6. You will show thousands of properties. Showing a house isn’t just about unlocking a door. Sometimes you get rained on while showing. I wrecked a pair of shoes this summer from wearing them in the rain one Friday afternoon while showing condos.  Sometimes the house says active on the market and you find out later that it is already sold. Sometimes you are late to an appointment because of traffic. Maybe your client will be late. The number of things that can go wrong are practically endless.  And if anyone else says to me “You must LOVE looking at homes” I will lose it because after awhile the novelty wears off.  This is a job people, not a tour for me.

7. Almost nobody will respect your time.  Some people are actually very good about this, but those people are few and far between.  Almost everyone thinks you are over paid. If they only knew the expenses involved.  I have hired a few assistants over the years and each and every one of them has been totally shocked at the expenses and work that go on behind the scenes.

8. Expect people to ask for kickbacks both legally and illegally.  Buyers and sellers will often want to haggle with your commission.  They tend to forget this is your paycheck, your means to make a living.

9. You will pay taxes. A lot of taxes. Expect to pay for the gizmo you use to unlock doors. You will pay for this yearly along with dues to various different associations. You’ll pay for signs, business cards, lock boxes, tools, equipment, cameras, advertising for both you and your listings, leads, websites and on and on and on.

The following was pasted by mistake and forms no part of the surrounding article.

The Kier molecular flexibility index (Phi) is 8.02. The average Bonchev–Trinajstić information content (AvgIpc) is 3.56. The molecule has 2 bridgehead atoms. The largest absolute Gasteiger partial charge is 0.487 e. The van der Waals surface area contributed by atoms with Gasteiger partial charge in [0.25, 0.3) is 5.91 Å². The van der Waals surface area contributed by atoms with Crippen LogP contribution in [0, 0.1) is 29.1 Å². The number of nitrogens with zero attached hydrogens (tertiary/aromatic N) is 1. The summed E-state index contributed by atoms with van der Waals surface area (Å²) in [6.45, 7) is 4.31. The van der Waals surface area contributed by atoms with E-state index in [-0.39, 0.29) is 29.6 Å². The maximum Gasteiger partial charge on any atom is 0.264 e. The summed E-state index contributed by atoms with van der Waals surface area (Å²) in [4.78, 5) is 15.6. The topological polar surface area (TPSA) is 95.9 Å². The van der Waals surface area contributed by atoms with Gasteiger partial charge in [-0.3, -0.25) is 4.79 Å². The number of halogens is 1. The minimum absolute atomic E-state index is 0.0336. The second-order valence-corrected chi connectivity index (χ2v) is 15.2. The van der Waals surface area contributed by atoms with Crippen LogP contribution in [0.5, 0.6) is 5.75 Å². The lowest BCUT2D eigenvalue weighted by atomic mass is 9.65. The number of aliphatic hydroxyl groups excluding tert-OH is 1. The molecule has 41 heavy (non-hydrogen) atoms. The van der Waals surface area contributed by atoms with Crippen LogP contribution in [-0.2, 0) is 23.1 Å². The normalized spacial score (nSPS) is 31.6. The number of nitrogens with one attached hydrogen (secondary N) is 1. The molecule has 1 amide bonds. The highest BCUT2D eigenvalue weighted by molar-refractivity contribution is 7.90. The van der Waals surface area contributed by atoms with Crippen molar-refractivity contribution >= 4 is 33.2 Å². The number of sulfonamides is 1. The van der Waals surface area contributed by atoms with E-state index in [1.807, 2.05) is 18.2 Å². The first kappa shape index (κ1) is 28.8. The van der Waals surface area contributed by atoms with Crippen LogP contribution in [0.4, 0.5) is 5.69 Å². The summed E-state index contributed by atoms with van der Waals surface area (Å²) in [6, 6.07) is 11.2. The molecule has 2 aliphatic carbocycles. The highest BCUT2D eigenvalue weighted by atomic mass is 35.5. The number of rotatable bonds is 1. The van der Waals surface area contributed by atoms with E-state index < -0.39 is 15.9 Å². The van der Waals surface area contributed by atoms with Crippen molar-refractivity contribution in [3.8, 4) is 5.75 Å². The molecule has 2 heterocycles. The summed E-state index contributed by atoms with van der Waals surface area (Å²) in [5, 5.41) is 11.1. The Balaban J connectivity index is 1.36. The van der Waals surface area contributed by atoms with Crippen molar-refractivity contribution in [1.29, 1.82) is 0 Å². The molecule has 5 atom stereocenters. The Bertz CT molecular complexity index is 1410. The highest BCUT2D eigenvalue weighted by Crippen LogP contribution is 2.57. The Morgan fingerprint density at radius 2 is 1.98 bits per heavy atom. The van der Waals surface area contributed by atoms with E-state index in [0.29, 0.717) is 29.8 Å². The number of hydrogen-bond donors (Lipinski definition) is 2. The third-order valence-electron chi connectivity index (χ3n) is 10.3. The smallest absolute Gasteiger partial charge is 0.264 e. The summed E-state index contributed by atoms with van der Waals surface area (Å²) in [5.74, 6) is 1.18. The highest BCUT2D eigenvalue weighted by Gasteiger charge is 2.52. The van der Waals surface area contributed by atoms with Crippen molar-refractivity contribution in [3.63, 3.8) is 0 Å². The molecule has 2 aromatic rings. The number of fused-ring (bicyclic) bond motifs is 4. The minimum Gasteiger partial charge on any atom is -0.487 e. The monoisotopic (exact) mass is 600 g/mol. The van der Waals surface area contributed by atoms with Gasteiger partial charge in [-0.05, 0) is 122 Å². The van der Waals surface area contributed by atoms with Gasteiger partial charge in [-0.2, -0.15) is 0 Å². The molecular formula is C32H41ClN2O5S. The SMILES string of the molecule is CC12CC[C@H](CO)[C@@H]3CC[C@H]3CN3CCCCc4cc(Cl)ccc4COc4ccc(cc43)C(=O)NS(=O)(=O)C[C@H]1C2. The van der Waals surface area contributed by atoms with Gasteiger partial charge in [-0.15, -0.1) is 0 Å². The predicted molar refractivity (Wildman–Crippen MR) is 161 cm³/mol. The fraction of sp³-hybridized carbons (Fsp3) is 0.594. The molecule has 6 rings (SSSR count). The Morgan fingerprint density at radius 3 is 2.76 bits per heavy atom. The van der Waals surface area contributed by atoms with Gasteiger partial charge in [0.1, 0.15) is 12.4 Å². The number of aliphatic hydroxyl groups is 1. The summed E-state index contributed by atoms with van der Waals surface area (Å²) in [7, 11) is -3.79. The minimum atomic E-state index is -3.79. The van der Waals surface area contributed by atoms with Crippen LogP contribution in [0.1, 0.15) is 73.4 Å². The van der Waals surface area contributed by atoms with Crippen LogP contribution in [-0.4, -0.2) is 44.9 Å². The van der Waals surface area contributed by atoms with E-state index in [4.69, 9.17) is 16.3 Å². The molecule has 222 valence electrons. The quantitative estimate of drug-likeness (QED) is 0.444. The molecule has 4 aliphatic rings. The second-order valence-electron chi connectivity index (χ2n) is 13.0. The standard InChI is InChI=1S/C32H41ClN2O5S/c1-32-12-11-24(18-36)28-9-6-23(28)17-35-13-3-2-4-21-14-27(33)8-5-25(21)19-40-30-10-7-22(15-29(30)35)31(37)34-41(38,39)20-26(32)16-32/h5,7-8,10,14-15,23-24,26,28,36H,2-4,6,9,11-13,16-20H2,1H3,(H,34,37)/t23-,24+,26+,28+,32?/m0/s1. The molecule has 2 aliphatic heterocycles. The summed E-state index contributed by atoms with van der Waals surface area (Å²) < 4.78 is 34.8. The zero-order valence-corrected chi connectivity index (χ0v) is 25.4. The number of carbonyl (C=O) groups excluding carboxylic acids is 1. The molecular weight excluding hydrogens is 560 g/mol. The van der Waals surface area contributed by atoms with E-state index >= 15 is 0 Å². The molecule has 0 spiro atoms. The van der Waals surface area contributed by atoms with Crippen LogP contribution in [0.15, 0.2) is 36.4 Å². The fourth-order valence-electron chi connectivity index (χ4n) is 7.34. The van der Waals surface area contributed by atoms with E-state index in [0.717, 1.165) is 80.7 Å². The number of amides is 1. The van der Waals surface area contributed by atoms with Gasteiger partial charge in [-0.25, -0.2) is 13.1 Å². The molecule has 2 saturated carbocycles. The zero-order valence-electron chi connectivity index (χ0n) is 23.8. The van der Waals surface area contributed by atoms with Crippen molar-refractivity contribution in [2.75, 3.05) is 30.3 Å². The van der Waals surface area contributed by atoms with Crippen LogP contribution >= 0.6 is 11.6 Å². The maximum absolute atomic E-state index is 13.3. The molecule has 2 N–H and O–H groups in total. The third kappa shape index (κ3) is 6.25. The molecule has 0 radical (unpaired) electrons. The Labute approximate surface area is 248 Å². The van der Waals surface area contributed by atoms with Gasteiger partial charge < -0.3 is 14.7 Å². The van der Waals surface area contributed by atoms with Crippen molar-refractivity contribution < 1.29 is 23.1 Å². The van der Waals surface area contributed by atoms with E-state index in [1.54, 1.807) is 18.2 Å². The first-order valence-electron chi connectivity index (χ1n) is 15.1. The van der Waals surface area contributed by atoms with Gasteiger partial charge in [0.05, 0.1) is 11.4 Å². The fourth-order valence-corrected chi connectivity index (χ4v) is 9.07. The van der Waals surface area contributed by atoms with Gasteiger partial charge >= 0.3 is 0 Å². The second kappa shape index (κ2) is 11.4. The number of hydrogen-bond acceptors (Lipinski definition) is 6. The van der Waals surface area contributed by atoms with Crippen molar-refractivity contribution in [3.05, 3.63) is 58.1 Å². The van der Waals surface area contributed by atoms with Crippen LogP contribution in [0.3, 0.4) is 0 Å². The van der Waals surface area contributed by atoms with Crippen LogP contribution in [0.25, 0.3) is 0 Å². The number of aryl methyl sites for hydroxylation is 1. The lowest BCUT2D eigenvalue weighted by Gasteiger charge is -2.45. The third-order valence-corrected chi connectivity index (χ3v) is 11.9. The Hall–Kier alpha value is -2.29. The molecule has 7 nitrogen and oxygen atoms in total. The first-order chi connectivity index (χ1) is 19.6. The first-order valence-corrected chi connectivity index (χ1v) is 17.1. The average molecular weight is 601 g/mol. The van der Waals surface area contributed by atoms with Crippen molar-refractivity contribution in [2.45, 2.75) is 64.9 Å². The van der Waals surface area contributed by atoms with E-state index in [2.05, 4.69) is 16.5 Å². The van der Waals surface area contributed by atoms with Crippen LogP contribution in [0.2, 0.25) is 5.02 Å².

10. You will pay for your own health and life insurance. There is no rsp in real estate. You are an independent contractor. In fact, YOU will PAY to go to work! The broker will take money from you. You will also pay for an office if you want one. Your phone is your cost. Your internet is your cost. So is your paper, pens and everything else imaginable. You’re running a small business. It’s ALL your costs. You’ll also pay for errors and omissions insurance. The list is really long. Yay!

11. You will get screwed in this business. It’s not for the naive, light hearted, ignorant or thin skinned. You will work your rear end off and sometimes not make a dime.

12. You will deal with a number of crazies over the years.  Unfortunately this is true, like in so many other occupations.  It would be nice going to work and not having to fear for your life.

13. You will meet criminals, convicts and felons.  Yup true.  I even worked on a sale in our local jail (not my client but we had to meet the seller who was spending some time there).

14.  Strange men and women will ask you to meet them at houses RIGHT NOW. Listen to your gut feeling.  If something doesn’t feel right, don’t do it or at least take someone with you or let someone know where you are going. Yes Realtors get attacked and/or killed when doing their job.

15. You might get a gun pointed at you while showing a house or two. Hasn’t happened to me but I have heard where a seller refused to leave his house and had the gun out.  Sometimes crazy dogs will bite you (now that I’ve converted into a dog person, I blame the owners, not the animals when this happens). You might have to end up chasing a cat to get it back into the house you are showing.

16. Expect to get towed or ticketed at least once.  You’re on a time constraint and yet you need a place to park, so sometimes you might get burnt.